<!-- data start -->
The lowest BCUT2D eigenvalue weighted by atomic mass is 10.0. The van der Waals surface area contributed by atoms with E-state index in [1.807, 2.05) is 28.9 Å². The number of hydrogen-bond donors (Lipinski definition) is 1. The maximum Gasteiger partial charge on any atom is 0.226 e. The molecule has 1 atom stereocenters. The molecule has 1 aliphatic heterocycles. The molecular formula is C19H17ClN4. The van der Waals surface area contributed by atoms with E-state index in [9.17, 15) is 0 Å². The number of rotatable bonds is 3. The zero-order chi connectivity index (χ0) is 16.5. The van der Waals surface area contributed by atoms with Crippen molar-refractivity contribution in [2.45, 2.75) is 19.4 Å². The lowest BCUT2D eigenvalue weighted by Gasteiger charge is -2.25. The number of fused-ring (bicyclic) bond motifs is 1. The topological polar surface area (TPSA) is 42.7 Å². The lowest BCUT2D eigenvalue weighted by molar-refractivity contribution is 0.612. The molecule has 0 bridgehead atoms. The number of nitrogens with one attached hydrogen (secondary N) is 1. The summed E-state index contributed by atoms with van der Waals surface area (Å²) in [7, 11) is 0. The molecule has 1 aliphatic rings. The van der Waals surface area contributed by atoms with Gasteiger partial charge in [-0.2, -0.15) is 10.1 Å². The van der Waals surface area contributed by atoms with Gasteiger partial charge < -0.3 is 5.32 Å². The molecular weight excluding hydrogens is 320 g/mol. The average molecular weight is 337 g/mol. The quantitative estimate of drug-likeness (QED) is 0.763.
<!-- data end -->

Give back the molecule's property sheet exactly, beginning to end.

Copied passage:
The lowest BCUT2D eigenvalue weighted by atomic mass is 10.0. The van der Waals surface area contributed by atoms with E-state index in [1.807, 2.05) is 28.9 Å². The number of hydrogen-bond donors (Lipinski definition) is 1. The maximum Gasteiger partial charge on any atom is 0.226 e. The molecule has 1 atom stereocenters. The molecule has 1 aliphatic heterocycles. The molecular formula is C19H17ClN4. The van der Waals surface area contributed by atoms with E-state index in [9.17, 15) is 0 Å². The number of rotatable bonds is 3. The zero-order chi connectivity index (χ0) is 16.5. The van der Waals surface area contributed by atoms with Crippen molar-refractivity contribution in [2.45, 2.75) is 19.4 Å². The lowest BCUT2D eigenvalue weighted by Gasteiger charge is -2.25. The number of fused-ring (bicyclic) bond motifs is 1. The topological polar surface area (TPSA) is 42.7 Å². The lowest BCUT2D eigenvalue weighted by molar-refractivity contribution is 0.612. The molecule has 0 bridgehead atoms. The number of nitrogens with one attached hydrogen (secondary N) is 1. The summed E-state index contributed by atoms with van der Waals surface area (Å²) in [7, 11) is 0. The molecule has 1 aliphatic rings. The van der Waals surface area contributed by atoms with Gasteiger partial charge in [-0.2, -0.15) is 10.1 Å². The van der Waals surface area contributed by atoms with Gasteiger partial charge < -0.3 is 5.32 Å². The molecular weight excluding hydrogens is 320 g/mol. The average molecular weight is 337 g/mol. The quantitative estimate of drug-likeness (QED) is 0.763.